Proclamation 6230—National American Indian Heritage Month, 1990
Long before European explorers set foot on the North American continent, this great land has been cultivated and cherished by generations of American Indians. Unbeknownst to their fellowman halfway around the world, these Native people has developed rich, thriving cultures, as well as their own systems of social order. They also possessed a wealth of acquired wisdom and skills in hunting, tracking, and farming -- knowledge and skills that would one day prove to be invaluable to traders and settlers from Europe.
Today Americans of all ages recognize the many outstanding achievements of this country's original inhabitants and their descendants. Young and old alike know the story of Sacajawea, the Shoshone woman who helped to guide Lewis and Clark on their historic expedition and, in so doing, helped to open the door to the Great West. The giant redwood trees protected in a number of our national parks bear the name of Sequoia, in honor of the great Cherokee leader who taught thousands of Indians to read and write and, in so doing, helped to unite and strengthen the Cherokee Nation. We also recall the achievements of Charles Curtis, the proud descendant of Native Americans who served this country not only as a member of Congress but also as Vice President. However, such celebrated examples constitute only a small portion of the rich, centuries-old heritage of American Indians. Indeed, each of the many tribes that have inhabited this great land boasts a long and fascinating legacy of its own.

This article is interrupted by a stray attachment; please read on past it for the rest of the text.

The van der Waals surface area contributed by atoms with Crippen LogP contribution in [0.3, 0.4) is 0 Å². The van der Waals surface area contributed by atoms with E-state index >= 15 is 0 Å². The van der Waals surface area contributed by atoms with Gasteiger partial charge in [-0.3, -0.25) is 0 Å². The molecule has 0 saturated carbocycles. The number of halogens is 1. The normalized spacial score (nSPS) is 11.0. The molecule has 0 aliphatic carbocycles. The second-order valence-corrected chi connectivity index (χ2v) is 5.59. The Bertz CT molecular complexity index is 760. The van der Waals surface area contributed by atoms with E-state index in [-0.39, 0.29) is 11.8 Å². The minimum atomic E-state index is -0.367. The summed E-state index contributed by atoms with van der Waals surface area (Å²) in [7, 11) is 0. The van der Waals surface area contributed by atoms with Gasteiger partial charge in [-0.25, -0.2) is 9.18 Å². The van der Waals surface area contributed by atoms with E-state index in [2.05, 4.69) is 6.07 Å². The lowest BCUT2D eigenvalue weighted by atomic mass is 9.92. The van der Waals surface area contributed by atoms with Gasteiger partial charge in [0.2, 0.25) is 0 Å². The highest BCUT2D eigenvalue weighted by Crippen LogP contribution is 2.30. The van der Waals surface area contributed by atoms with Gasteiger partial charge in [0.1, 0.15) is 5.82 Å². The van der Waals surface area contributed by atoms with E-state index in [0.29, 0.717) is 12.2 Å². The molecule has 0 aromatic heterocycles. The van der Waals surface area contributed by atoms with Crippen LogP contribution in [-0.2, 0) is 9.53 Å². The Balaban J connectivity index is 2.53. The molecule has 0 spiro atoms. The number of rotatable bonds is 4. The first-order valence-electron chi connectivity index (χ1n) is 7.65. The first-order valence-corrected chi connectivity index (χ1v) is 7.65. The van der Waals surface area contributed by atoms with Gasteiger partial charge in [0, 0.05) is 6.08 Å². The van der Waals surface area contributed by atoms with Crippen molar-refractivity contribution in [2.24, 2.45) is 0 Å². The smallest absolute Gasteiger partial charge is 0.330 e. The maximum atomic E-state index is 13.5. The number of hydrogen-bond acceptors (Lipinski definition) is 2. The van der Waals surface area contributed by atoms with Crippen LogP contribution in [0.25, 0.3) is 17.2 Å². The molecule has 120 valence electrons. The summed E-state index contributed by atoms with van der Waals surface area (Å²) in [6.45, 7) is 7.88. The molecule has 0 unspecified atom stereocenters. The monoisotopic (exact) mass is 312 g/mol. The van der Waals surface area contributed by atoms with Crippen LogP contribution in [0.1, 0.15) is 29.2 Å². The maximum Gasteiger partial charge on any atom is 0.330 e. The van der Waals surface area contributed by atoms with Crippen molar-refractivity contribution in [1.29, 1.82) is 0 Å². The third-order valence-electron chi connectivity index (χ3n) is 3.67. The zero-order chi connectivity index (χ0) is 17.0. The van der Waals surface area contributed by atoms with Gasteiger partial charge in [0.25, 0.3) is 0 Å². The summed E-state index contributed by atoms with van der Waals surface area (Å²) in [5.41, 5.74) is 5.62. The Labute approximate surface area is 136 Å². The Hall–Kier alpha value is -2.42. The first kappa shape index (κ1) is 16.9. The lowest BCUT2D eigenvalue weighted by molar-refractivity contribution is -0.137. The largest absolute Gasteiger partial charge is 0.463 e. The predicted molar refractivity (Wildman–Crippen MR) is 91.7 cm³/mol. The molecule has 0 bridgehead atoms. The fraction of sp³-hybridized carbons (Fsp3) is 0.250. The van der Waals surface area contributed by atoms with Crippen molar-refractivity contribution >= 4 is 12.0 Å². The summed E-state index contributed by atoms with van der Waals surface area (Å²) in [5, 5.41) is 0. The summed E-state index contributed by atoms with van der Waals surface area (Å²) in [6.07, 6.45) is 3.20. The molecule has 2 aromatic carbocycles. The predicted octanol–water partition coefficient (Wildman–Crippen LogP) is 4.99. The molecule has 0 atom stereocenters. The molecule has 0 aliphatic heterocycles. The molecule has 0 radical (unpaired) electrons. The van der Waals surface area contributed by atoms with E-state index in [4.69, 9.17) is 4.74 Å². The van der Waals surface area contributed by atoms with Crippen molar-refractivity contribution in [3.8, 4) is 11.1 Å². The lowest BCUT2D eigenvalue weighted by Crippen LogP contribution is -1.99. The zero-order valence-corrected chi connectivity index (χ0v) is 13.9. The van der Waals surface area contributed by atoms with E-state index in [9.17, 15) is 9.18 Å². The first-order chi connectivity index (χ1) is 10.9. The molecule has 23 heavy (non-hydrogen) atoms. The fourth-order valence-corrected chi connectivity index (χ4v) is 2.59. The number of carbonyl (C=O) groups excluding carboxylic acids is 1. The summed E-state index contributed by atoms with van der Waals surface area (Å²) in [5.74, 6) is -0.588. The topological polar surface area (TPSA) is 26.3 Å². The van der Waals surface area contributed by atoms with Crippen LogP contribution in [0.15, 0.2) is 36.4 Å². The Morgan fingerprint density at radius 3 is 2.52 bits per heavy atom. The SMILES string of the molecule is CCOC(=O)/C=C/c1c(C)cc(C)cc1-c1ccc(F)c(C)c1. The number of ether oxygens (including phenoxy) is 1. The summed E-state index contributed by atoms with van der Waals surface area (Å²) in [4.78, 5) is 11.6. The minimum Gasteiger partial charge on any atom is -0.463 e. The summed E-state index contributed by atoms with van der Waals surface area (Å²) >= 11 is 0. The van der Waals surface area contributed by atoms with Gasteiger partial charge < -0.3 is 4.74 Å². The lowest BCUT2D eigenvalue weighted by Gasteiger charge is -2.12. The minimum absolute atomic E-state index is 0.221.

Last year, when signing into law the "National Museum of the American Indian Act," I noted that our Nation would be moving forward with a new and deeper understanding of the diverse heritage of Native Americans. Like the many educational and cultural events currently being held across the country in observance of National American Indian Heritage Month, the development of a national museum dedicated to the preservation of American Indian history, art, language, literature, anthropology, and culture will help to enhance public awareness of -- and appreciation for -- these proud peoples.
During the National American Indian Heritage Month, as we celebrate the fascinating history and time-honored traditions of Native Americans, we also look to the future. Our Constitution affirms a special relationship between the Federal Government and Indian tribes and -- despite a number of conflicts, inequities, and changes over the years -- our unique government-to-government relationship has endured. In recent years, we have strengthened and renewed this relationship. Today we reaffirm our support for increased Indian control over tribal government affairs, and we look forward to still greater economic independence and self-sufficiency for Native Americans.
The Congress, by Public Law 101-343, has designated November 1990 as "National American Indian Heritage Month" and has authorized and requested the President to issue a proclamation in observance of this month.
Now, Therefore, I, George Bush, President of the United States of America, do hereby proclaim November 1990 as National American Indian Heritage Month. I encourage all Americans and their elected representatives at the Federal, State, and local levels to observe this month with appropriate programs, ceremonies, and activities.
In Witness Whereof,-I have hereunto set my hand this fourteenth day of November, in the year of our Lord nineteen hundred and ninety, and of the Independence of the United States of America the two hundred and fifteenth.
George Bush, Proclamation 6230—National American Indian Heritage Month, 1990 Online by Gerhard Peters and John T. Woolley, The American Presidency Project https://www.presidency.ucsb.edu/node/268413